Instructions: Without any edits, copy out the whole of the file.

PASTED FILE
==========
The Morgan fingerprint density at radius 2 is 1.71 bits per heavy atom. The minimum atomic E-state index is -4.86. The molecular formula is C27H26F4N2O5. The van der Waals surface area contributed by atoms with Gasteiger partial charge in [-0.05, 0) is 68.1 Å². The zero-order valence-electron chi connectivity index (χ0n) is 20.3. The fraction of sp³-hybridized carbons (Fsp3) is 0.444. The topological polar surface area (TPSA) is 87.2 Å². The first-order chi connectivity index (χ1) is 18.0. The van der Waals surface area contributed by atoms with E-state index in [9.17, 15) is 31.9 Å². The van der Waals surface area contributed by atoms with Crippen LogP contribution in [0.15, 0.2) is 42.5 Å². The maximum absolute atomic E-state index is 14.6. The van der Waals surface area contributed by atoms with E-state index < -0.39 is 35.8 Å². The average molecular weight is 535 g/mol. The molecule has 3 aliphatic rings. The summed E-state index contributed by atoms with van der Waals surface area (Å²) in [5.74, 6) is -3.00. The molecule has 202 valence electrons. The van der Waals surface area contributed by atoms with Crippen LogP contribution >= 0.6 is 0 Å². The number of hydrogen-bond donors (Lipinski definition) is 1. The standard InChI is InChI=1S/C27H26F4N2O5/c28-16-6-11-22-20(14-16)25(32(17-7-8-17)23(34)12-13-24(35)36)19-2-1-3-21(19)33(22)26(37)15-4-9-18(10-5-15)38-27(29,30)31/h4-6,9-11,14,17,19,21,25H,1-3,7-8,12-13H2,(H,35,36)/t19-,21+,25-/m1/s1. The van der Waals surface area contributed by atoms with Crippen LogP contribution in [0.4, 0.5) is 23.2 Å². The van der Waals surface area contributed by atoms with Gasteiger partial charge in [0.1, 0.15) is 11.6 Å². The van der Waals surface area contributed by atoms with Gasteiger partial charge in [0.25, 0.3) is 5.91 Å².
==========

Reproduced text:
The Morgan fingerprint density at radius 2 is 1.71 bits per heavy atom. The minimum atomic E-state index is -4.86. The molecular formula is C27H26F4N2O5. The van der Waals surface area contributed by atoms with Gasteiger partial charge in [-0.05, 0) is 68.1 Å². The zero-order valence-electron chi connectivity index (χ0n) is 20.3. The fraction of sp³-hybridized carbons (Fsp3) is 0.444. The topological polar surface area (TPSA) is 87.2 Å². The first-order chi connectivity index (χ1) is 18.0. The van der Waals surface area contributed by atoms with E-state index in [9.17, 15) is 31.9 Å². The van der Waals surface area contributed by atoms with Crippen LogP contribution in [0.15, 0.2) is 42.5 Å². The maximum absolute atomic E-state index is 14.6. The van der Waals surface area contributed by atoms with E-state index < -0.39 is 35.8 Å². The average molecular weight is 535 g/mol. The molecule has 3 aliphatic rings. The summed E-state index contributed by atoms with van der Waals surface area (Å²) in [5.74, 6) is -3.00. The molecule has 202 valence electrons. The van der Waals surface area contributed by atoms with Crippen LogP contribution >= 0.6 is 0 Å². The number of hydrogen-bond donors (Lipinski definition) is 1. The standard InChI is InChI=1S/C27H26F4N2O5/c28-16-6-11-22-20(14-16)25(32(17-7-8-17)23(34)12-13-24(35)36)19-2-1-3-21(19)33(22)26(37)15-4-9-18(10-5-15)38-27(29,30)31/h4-6,9-11,14,17,19,21,25H,1-3,7-8,12-13H2,(H,35,36)/t19-,21+,25-/m1/s1. The van der Waals surface area contributed by atoms with Crippen LogP contribution in [0.4, 0.5) is 23.2 Å². The van der Waals surface area contributed by atoms with Gasteiger partial charge in [0.1, 0.15) is 11.6 Å². The van der Waals surface area contributed by atoms with Gasteiger partial charge in [0.25, 0.3) is 5.91 Å².